Chronic depression has haunted me since childhood. Why? I don’t know, exactly. I’d guess it to be a cocktail of nature and nurture. I know medically that I have a hormone imbalance. My brain doesn’t produce enough of something. Couple that with abandonment issues, an obsessive personality and severe social anxiety and I guess it makes for a sloppy mess. A therapist once told me that depression was like a hole in the sidewalk; you walk down the street and you fall into the hole. The idea is to walk down the street, see the hole and to walk around it. The issues don’t ever go away, but to conquer them is to be free of them. For a long while I not only walked down that street but I leapt into that hole with both feet. I tried medicinal assistance and while it “took the edge off”, it pretty much killed my creativity: I didn’t write for YEARS. So I had to wonder if I had only two choices – be creative and suffer and look for tall buildings to jump off or “take the edge off” and never really feel anything or write again. It took some fine tuning, but we finally got it down to a happy balance; I managed to finally slay my biggest demon a few years ago, and the freedom it brought is indescribable.

So, where’s this all going? I have no idea. Oh yeah, this all started with the topic of writing and why creative folk are tortured. I suppose to create you have to be able to tap into something deep within yourself. And maybe those best suited to the task are the unbalanced and disturbed… or “special”, as I think we’re supposed to be called today! It takes someone strong enough to really dig in and root around in some dark, nasty stuff. Not that we CAN’T do the rainbows and butterflies thing; I like a pretty waterfall or sunset as much as the next guy. And don’t even get me started on kittens! But it seems to be the darkness that offers the most creativity. Maybe it isn’t really the darkness itself, but the person’s ability to face and conquer it? The alternative is pretty bleak. When someone finds out I write horror and asks me “where do you get your ideas from?” (clichéd, but it DOES happen), I answer them “I get my ideas the same place you get yours – from my mind.” The difference, I guess, is just in the way I see things. So I guess if I have to suffer for my art it’s worth it – so long as I remember that I’m the Master over my own Darkness.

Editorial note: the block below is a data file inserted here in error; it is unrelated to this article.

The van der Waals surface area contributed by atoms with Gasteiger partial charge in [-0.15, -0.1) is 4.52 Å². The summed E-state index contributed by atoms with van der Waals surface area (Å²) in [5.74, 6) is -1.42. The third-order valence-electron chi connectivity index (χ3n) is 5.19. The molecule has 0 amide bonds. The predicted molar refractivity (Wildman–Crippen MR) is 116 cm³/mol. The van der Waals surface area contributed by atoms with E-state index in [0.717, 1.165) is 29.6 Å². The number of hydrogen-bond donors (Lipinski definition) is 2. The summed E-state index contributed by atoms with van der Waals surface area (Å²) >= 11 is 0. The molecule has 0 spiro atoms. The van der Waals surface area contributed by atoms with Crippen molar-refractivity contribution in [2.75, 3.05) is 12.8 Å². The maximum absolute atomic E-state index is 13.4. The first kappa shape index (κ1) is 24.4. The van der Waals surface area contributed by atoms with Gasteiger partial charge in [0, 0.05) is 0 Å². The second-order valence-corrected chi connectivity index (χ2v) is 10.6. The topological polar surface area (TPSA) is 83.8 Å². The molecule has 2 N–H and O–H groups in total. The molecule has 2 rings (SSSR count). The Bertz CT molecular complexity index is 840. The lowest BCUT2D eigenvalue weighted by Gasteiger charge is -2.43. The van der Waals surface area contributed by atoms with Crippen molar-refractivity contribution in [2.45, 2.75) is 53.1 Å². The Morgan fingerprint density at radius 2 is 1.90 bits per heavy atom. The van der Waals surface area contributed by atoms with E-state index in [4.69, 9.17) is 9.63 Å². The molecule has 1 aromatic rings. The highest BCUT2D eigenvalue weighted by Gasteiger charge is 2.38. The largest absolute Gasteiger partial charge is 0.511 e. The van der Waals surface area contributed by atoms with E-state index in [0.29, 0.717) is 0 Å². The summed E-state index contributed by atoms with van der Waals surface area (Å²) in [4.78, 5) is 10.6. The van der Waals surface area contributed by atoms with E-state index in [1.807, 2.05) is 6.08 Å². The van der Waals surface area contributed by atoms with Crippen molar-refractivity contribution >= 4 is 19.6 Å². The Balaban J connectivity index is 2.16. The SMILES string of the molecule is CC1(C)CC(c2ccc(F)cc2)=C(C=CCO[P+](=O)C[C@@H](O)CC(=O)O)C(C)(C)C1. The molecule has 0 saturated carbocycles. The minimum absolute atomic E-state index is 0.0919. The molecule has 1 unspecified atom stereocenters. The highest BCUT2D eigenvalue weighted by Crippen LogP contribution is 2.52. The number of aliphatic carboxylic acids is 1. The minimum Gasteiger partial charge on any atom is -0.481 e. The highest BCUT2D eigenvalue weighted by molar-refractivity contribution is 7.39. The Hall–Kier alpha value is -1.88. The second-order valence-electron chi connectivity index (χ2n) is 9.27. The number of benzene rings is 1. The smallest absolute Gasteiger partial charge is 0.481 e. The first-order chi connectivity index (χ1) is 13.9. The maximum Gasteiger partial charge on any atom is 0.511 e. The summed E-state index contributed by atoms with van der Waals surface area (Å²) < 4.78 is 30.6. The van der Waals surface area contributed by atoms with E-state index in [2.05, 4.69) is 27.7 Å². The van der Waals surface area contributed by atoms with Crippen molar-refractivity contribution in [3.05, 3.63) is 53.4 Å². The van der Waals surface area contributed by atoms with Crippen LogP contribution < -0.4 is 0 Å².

Until next time from the House of Secrets,

The places I stalk
Where no man would walk
The king of suspense forever.
I'll turn my home,
I'll turn my home,
I'll turn my home into Bates Motel